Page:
Depending on how long you’ve had a debt, there may be multiple creditors attached to it. Whether the debt was sold to different collection agencies over the years or you’re being sued by a creditor, it’s important to list all the parties involved so they can be notified of your bankruptcy filing and stop trying to collect payment.
Which Creditor Do I List if My Debt Has Been Bought and Sold by Different Collection Agencies?
It’s best to list all the collection agencies that you know of that are attached to a debt, especially if you’re not sure who owns the debt today. Listing them all ensures they’ll all be notified. If they no longer own the debt they’ll ignore the notice.
How Should I List Multiple Creditors for the Same Debt?
List the original creditor with the current balance you owe. You may have to look back at your documents to find out who you owed the debt to first. If a debt is more than five years old, you may want to search online to see if the creditor’s address has changed.
Then, list each collection agency as an additional "Notice Recipient" at the bottom of the screen. You'll see this underneath the co-debtor section in the questionnaire:
This will bring you to this screen where you can add the name and mailing address of the additional party connected to the debt:
You'll notice that you only need to add the collection agency’s name and mailing address, but you don’t need to add an account number, balance owed, or any of the other information you need for the original creditor. That's because these additional notice recipients will be listed in Part 3 of Schedule E/F, which looks like this:
The software will automatically fill in the information on the right.
It’s important to do this to ensure that every party trying to collect a debt from you is notified about your bankruptcy filing, even if they're not the original creditor.
What if I’ve Been Sued? Who Do I Have To List?
If you’ve been sued, you also have to make sure to list the attorney for the bank as an additional notice recipient. This is especially important because the attorney is the one handling the lawsuit against you, not the bank or credit card company.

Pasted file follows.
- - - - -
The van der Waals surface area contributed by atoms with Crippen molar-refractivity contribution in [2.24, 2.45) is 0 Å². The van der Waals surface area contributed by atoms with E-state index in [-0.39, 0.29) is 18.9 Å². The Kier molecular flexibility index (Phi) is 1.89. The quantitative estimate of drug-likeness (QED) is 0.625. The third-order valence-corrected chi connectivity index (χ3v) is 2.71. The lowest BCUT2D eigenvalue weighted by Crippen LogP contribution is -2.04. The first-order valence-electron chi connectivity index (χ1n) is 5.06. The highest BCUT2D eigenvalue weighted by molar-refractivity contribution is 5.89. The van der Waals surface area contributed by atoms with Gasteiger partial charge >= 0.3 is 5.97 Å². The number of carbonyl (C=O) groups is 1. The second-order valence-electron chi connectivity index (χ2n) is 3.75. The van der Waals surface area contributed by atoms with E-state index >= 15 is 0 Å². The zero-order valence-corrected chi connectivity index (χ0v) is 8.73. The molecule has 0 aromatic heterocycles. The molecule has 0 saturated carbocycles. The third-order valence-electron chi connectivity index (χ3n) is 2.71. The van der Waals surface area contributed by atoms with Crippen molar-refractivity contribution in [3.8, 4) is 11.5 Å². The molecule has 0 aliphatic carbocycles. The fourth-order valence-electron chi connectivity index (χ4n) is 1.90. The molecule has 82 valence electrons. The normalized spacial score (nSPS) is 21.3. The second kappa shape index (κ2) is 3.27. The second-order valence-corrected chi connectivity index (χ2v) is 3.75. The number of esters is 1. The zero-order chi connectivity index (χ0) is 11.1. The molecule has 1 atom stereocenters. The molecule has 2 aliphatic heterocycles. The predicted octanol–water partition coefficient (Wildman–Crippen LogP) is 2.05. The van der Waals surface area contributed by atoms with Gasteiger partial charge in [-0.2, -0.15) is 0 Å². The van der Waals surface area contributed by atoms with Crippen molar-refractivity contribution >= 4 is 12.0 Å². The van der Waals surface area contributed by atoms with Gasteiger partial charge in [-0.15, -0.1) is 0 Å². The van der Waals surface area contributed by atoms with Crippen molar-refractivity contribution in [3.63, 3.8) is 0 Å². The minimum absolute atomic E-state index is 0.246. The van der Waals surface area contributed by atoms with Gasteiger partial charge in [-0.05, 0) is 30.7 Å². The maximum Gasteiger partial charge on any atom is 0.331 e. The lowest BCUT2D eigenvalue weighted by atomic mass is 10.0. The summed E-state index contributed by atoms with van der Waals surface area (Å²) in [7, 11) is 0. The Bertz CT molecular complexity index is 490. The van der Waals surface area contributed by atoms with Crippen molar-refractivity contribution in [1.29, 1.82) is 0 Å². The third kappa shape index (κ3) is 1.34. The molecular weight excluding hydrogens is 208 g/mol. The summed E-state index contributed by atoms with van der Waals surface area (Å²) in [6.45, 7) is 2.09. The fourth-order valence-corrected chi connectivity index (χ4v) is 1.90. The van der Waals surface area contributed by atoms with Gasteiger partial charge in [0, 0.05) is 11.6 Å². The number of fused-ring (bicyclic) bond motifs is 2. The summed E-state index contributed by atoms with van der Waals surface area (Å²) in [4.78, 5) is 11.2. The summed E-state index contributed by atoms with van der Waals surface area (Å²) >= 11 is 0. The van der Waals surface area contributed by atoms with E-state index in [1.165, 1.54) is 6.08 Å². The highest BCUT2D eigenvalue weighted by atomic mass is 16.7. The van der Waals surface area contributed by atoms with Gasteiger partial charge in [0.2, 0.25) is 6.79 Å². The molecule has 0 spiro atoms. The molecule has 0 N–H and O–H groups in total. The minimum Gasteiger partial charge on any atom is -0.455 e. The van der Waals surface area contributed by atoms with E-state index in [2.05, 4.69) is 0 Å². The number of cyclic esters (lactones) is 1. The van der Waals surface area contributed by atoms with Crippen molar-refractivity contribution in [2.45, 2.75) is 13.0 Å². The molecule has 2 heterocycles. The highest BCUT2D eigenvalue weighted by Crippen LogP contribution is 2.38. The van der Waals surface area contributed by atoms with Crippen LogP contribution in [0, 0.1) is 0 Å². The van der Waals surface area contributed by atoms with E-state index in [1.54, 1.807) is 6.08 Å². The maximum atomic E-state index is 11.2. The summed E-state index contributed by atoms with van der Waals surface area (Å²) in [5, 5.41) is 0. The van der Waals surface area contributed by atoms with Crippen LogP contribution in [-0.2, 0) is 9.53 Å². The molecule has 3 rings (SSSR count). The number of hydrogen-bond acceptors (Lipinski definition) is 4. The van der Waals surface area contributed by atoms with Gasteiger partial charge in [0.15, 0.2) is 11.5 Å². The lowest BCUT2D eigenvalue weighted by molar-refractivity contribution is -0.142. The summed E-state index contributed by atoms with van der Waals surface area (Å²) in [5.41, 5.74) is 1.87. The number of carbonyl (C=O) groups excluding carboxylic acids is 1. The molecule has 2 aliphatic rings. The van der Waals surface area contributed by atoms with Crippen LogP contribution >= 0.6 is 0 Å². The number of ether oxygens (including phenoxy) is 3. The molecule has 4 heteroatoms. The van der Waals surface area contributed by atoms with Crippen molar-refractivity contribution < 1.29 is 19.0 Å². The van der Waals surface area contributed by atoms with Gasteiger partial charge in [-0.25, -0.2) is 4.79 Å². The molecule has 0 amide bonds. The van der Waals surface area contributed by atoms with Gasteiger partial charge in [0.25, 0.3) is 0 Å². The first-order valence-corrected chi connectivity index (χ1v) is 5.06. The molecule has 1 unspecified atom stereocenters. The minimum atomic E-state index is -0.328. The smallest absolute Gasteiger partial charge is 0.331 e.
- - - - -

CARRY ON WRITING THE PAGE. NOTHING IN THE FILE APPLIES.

How Do I Find Out the Attorney’s Name and Mailing Address?
When you get sued, the creditor or its attorney must serve you with a summons and complaint. You can look at those documents or any other documents that they may have filed in court to find the attorney’s name and contact information (including their mailing address).
If you can’t find the address on any of the documents related to the lawsuit, see if you can look up the case on the civil court’s website where the case was filed. This should at least give you the name of the attorney. You can always call their office to find out their mailing address.
Is It Too Late To Add These Creditors?
If you haven’t filed yet, you can go back into the case editor in your my.upsolve account to add the additional creditors for the debt. You should also review these steps on how to add a creditor after filing. For more information about what to do if you’re being sued by a creditor and have an upcoming court date read this article.
If you’ve already filed, the first thing you should do is send a copy of the Official Form 309A (Notice of Chapter 7 Bankruptcy) to everyone you missed. The court will send Official Form 309A to you about a week after you file. Sending this form at least lets the creditor and the attorney know that you’ve filed.
It’s Just One Debt. Why Is It So Important That I List All Creditors for That Debt?
There are several reasons why it’s important not to leave out a creditor, but the main point is that if you don’t list them, they won’t get a notice from the court. If they don’t get a notice from the court, they won’t know that you’re protected by the automatic stay until and unless you tell them about it.
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